The IoT market is developing faster than ever before, with more products released daily into an already crowded market.
As we covered in a previous blog post, concerns about privacy and security are already one of the biggest blockers to mass-market adoption. Whilst there is always a ‘bad news story’ floating around on social media, this week saw a notable development. The step from suspicious consumer to regulatory intervention has now beem made by the European Commission’s Rapid Alert System for dangerous products.
The Rapid Alert System this week issued its first product recall based on privacy/data-protection concerns.
This could have a huge impact on the industry.
What Was the Product Recall?
What compounds this issue even further is that the product recall was for a product specifically targeted at children.
As per the Commission’s Report for 1st February, the ENOX children’s watch had GPS tracking functionality, a built-in microphone and the ability to make phone calls to key contacts in an emergency. The identified risk was as follows:
The mobile application accompanying the watch has unencrypted communications with its backend server and the server enables unauthenticated access to data. As a consequence, the data such as location history, phone numbers, serial number can easily be retrieved and changed. A malicious user can send commands to any watch-making it call another number of his choosing, can communicate with the child wearing the device or locate the child through GPS.
Further investigation found that the app, which also used these unencrypted communications, used trackers for the following services, too:
- Google Ads
- Google Analytics
- Google DoubleClick
- Umeng Analytics
- Baidu Location
What Impact does this make on the Industry?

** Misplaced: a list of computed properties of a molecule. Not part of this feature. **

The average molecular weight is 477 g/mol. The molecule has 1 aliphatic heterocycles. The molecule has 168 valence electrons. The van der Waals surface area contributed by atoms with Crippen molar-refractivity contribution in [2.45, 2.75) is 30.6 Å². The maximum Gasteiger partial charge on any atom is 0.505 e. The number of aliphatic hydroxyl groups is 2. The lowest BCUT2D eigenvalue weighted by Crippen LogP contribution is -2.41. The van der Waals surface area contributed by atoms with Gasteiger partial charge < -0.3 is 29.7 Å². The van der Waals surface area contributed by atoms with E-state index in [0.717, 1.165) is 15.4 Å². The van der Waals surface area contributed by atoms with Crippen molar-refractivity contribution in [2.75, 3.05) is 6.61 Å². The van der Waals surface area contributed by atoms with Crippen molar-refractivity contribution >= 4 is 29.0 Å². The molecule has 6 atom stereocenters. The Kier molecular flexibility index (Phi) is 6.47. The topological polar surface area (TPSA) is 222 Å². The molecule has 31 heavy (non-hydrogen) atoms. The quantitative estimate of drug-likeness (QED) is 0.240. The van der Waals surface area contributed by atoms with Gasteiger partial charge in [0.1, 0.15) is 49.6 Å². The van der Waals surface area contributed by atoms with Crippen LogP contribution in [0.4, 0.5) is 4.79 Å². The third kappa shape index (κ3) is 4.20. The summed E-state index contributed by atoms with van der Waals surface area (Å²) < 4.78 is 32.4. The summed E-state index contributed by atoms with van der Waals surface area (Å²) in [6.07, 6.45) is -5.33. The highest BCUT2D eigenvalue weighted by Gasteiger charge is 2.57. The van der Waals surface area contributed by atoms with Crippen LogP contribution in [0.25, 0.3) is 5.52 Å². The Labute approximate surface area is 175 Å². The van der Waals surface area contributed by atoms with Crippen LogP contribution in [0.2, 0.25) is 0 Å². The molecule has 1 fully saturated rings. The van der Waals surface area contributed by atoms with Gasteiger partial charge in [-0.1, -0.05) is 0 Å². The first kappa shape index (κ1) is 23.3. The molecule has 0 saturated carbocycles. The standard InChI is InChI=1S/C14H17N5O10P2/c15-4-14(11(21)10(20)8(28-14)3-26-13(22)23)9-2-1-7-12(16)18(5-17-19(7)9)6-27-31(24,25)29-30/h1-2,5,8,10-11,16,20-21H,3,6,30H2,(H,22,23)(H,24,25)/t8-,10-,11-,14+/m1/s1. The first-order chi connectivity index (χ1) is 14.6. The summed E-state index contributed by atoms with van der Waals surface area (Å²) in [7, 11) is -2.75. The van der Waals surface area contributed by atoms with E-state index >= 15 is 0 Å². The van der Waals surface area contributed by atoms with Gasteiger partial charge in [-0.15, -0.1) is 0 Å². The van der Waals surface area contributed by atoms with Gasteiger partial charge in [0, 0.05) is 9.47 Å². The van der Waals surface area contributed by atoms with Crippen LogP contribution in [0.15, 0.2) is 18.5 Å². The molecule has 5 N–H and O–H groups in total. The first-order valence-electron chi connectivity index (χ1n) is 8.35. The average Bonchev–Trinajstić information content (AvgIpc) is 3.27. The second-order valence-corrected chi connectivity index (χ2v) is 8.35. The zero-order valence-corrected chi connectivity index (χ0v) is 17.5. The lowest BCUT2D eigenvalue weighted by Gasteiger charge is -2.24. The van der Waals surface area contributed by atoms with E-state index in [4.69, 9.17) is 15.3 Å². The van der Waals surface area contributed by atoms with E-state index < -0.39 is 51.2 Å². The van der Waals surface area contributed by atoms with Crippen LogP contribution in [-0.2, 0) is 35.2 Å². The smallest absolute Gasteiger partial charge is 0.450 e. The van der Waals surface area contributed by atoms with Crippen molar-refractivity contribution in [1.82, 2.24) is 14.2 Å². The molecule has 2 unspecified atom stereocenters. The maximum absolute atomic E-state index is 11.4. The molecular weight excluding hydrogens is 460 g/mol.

If nothing else, this is a wake up call to all those in the Smart Home and IoT industries; if you want to release your product into the European market, you have to take privacy and encryption seriously. This product has been recalled not just from retailers, but the risk to the market has been deemed so serious, it’s also been recalled from all end users.
It also means that any company, from startup to corporation, if it fails to take these concerns seriously, is subject to press that’s bad enough to make a not insignificant dent in revenue, market share, or growth potential going forwards. That’s if they have the resources to weather the storm to begin with.
Privacy by Design
Going forwards, if manufacturers want their products to not just survive, but flourish in the market, then privacy, encryption, and security must form a key part of the engineering process. From design to manufacture to market, every component must comply. It’s as simple as that!
But then there’s the elephant in the room: how can regulatory alignment be achieved if there is no standard within the industry?
What is considered compliant for the manufacturer of the processor may not be compliant for the software engineer. It is more important than ever that the industry begins putting competitive considerations aside, before the momentum that has been built over 25 years of innovation and engineering is lost.
And if not?
The Verge have reported this week that Lowe’s Smart Home offering is closing down. Their entire product line, which is dependent on a centralised infrastructure, is soon to be defunct.
Not only this, but they’re having to run a ‘redemption scheme’, where they’ll be offering customers in-store credit for returning their products. No word yet on whether those refunds will be full, or any conditions on that refund, but it’s a bit of a blow to customers that have invested in products that are soon to just… stop working.
In the words of Verge reporter Nick Statt:
The smart home still remains a messy web of competing ecosystems and wireless protocols. And while companies like Amazon, Google, Samsung, and others are making this easier by building out interoperable platforms that sit on top of all these devices, like Alexa and SmartThings. It still remains a stubbornly fragmented market for most standard consumers. At least with Iris gone, it’s one less compatibility issue users will have to deal with.
Developing technologies and a growing appetite for these technologies should see the market flourishing, but here we are seeing established brands closing up shop.
And the message that consumers are sending the industry is clear: it doesn’t matter what it can do, if it risks my privacy to do it, I won’t buy it.
It’s time we took notice.
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